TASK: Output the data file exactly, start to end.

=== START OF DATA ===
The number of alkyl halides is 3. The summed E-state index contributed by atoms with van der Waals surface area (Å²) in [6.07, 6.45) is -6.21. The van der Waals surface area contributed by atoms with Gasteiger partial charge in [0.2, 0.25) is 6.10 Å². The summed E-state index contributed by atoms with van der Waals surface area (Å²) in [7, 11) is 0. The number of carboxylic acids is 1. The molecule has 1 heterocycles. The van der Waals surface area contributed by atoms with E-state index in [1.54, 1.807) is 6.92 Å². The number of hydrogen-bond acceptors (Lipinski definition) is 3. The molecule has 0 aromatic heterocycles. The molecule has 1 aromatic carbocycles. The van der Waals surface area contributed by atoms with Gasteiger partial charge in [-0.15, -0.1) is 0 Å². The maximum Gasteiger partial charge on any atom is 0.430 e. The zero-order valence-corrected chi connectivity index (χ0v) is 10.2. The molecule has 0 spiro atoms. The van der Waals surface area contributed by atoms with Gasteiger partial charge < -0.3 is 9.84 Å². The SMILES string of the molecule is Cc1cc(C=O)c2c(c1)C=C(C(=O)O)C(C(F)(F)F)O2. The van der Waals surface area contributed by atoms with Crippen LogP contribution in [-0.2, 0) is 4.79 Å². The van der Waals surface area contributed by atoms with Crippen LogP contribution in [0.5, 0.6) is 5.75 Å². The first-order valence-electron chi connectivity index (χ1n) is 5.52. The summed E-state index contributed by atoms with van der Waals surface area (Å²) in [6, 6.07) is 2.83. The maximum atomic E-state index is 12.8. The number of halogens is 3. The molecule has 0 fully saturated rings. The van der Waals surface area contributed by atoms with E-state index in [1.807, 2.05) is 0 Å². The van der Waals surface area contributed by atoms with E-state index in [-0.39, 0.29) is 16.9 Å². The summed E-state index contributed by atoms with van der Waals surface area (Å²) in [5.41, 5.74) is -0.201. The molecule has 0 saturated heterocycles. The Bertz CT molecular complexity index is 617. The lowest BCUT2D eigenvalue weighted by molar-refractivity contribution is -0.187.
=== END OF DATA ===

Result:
The number of alkyl halides is 3. The summed E-state index contributed by atoms with van der Waals surface area (Å²) in [6.07, 6.45) is -6.21. The van der Waals surface area contributed by atoms with Gasteiger partial charge in [0.2, 0.25) is 6.10 Å². The summed E-state index contributed by atoms with van der Waals surface area (Å²) in [7, 11) is 0. The number of carboxylic acids is 1. The molecule has 1 heterocycles. The van der Waals surface area contributed by atoms with E-state index in [1.54, 1.807) is 6.92 Å². The number of hydrogen-bond acceptors (Lipinski definition) is 3. The molecule has 0 aromatic heterocycles. The molecule has 1 aromatic carbocycles. The van der Waals surface area contributed by atoms with Gasteiger partial charge in [-0.15, -0.1) is 0 Å². The maximum Gasteiger partial charge on any atom is 0.430 e. The zero-order valence-corrected chi connectivity index (χ0v) is 10.2. The molecule has 0 spiro atoms. The van der Waals surface area contributed by atoms with Gasteiger partial charge < -0.3 is 9.84 Å². The SMILES string of the molecule is Cc1cc(C=O)c2c(c1)C=C(C(=O)O)C(C(F)(F)F)O2. The van der Waals surface area contributed by atoms with Crippen LogP contribution in [-0.2, 0) is 4.79 Å². The van der Waals surface area contributed by atoms with Crippen LogP contribution in [0.5, 0.6) is 5.75 Å². The first-order valence-electron chi connectivity index (χ1n) is 5.52. The summed E-state index contributed by atoms with van der Waals surface area (Å²) in [6, 6.07) is 2.83. The maximum atomic E-state index is 12.8. The number of halogens is 3. The molecule has 0 fully saturated rings. The van der Waals surface area contributed by atoms with E-state index in [1.807, 2.05) is 0 Å². The van der Waals surface area contributed by atoms with E-state index in [-0.39, 0.29) is 16.9 Å². The summed E-state index contributed by atoms with van der Waals surface area (Å²) in [5.41, 5.74) is -0.201. The molecule has 0 saturated heterocycles. The Bertz CT molecular complexity index is 617. The lowest BCUT2D eigenvalue weighted by molar-refractivity contribution is -0.187.